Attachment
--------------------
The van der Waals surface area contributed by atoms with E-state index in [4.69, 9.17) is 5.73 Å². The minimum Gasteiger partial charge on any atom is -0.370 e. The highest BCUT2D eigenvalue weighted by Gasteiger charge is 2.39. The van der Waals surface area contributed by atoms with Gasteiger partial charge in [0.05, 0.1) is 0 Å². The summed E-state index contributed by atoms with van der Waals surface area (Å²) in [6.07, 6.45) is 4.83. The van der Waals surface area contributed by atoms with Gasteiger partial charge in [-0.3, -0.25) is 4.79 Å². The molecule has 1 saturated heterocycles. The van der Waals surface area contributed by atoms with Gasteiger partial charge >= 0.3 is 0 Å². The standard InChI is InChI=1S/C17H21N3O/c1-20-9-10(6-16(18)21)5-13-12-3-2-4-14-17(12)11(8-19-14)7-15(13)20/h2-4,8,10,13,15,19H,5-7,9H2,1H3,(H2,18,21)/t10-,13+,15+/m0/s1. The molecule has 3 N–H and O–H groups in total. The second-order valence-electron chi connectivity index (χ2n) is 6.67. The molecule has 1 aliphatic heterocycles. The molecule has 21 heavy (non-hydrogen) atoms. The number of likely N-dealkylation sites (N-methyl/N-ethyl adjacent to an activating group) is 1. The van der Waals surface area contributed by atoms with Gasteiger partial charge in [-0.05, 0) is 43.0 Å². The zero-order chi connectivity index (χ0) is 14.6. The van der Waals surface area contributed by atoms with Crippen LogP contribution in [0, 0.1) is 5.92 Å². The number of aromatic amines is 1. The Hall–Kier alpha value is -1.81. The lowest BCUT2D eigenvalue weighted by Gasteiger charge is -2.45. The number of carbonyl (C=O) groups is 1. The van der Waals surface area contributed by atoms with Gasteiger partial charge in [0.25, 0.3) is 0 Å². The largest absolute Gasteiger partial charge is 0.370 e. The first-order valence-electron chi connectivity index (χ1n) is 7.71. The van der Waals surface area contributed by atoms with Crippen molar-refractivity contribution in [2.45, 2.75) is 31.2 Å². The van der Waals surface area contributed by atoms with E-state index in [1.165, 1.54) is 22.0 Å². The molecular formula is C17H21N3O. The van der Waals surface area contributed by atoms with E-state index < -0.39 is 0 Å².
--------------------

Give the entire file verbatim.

The van der Waals surface area contributed by atoms with E-state index in [4.69, 9.17) is 5.73 Å². The minimum Gasteiger partial charge on any atom is -0.370 e. The highest BCUT2D eigenvalue weighted by Gasteiger charge is 2.39. The van der Waals surface area contributed by atoms with Gasteiger partial charge in [0.05, 0.1) is 0 Å². The summed E-state index contributed by atoms with van der Waals surface area (Å²) in [6.07, 6.45) is 4.83. The van der Waals surface area contributed by atoms with Gasteiger partial charge in [-0.3, -0.25) is 4.79 Å². The molecule has 1 saturated heterocycles. The van der Waals surface area contributed by atoms with Gasteiger partial charge >= 0.3 is 0 Å². The standard InChI is InChI=1S/C17H21N3O/c1-20-9-10(6-16(18)21)5-13-12-3-2-4-14-17(12)11(8-19-14)7-15(13)20/h2-4,8,10,13,15,19H,5-7,9H2,1H3,(H2,18,21)/t10-,13+,15+/m0/s1. The molecule has 3 N–H and O–H groups in total. The second-order valence-electron chi connectivity index (χ2n) is 6.67. The molecule has 1 aliphatic heterocycles. The molecule has 21 heavy (non-hydrogen) atoms. The number of likely N-dealkylation sites (N-methyl/N-ethyl adjacent to an activating group) is 1. The van der Waals surface area contributed by atoms with Gasteiger partial charge in [-0.05, 0) is 43.0 Å². The zero-order chi connectivity index (χ0) is 14.6. The van der Waals surface area contributed by atoms with Crippen LogP contribution in [0, 0.1) is 5.92 Å². The number of aromatic amines is 1. The Hall–Kier alpha value is -1.81. The lowest BCUT2D eigenvalue weighted by Gasteiger charge is -2.45. The number of carbonyl (C=O) groups is 1. The van der Waals surface area contributed by atoms with Gasteiger partial charge in [0.25, 0.3) is 0 Å². The largest absolute Gasteiger partial charge is 0.370 e. The first-order valence-electron chi connectivity index (χ1n) is 7.71. The van der Waals surface area contributed by atoms with Crippen molar-refractivity contribution in [2.45, 2.75) is 31.2 Å². The van der Waals surface area contributed by atoms with E-state index in [1.165, 1.54) is 22.0 Å². The molecular formula is C17H21N3O. The van der Waals surface area contributed by atoms with E-state index < -0.39 is 0 Å².